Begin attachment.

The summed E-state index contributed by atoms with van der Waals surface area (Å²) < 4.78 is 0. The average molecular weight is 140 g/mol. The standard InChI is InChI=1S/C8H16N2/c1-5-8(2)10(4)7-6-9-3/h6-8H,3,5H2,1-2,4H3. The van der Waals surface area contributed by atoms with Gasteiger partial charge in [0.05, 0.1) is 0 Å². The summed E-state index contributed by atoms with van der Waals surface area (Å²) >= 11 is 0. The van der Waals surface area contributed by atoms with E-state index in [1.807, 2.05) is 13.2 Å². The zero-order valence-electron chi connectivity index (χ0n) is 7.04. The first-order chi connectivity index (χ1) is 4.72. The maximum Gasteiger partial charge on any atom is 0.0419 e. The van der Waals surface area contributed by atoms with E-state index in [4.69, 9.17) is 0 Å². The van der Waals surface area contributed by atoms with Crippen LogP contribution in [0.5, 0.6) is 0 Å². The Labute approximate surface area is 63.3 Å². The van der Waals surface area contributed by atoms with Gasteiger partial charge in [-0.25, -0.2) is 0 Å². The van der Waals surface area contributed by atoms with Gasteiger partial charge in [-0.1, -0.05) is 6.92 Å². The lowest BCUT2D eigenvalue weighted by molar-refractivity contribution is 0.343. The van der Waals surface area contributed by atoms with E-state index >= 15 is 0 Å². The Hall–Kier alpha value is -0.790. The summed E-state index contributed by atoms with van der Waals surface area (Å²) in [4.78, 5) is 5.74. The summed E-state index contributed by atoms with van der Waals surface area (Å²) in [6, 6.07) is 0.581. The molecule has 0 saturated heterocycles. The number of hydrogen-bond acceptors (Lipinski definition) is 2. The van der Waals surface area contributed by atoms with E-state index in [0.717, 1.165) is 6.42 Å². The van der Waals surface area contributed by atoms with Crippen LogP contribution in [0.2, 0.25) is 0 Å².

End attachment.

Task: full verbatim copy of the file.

The summed E-state index contributed by atoms with van der Waals surface area (Å²) < 4.78 is 0. The average molecular weight is 140 g/mol. The standard InChI is InChI=1S/C8H16N2/c1-5-8(2)10(4)7-6-9-3/h6-8H,3,5H2,1-2,4H3. The van der Waals surface area contributed by atoms with Gasteiger partial charge in [0.05, 0.1) is 0 Å². The summed E-state index contributed by atoms with van der Waals surface area (Å²) >= 11 is 0. The van der Waals surface area contributed by atoms with E-state index in [1.807, 2.05) is 13.2 Å². The zero-order valence-electron chi connectivity index (χ0n) is 7.04. The first-order chi connectivity index (χ1) is 4.72. The maximum Gasteiger partial charge on any atom is 0.0419 e. The van der Waals surface area contributed by atoms with E-state index in [4.69, 9.17) is 0 Å². The van der Waals surface area contributed by atoms with Crippen LogP contribution in [0.5, 0.6) is 0 Å². The Labute approximate surface area is 63.3 Å². The van der Waals surface area contributed by atoms with Gasteiger partial charge in [-0.25, -0.2) is 0 Å². The van der Waals surface area contributed by atoms with Gasteiger partial charge in [-0.1, -0.05) is 6.92 Å². The lowest BCUT2D eigenvalue weighted by molar-refractivity contribution is 0.343. The van der Waals surface area contributed by atoms with E-state index >= 15 is 0 Å². The Hall–Kier alpha value is -0.790. The summed E-state index contributed by atoms with van der Waals surface area (Å²) in [4.78, 5) is 5.74. The summed E-state index contributed by atoms with van der Waals surface area (Å²) in [6, 6.07) is 0.581. The molecule has 0 saturated heterocycles. The number of hydrogen-bond acceptors (Lipinski definition) is 2. The van der Waals surface area contributed by atoms with E-state index in [0.717, 1.165) is 6.42 Å². The van der Waals surface area contributed by atoms with Crippen LogP contribution in [0.2, 0.25) is 0 Å².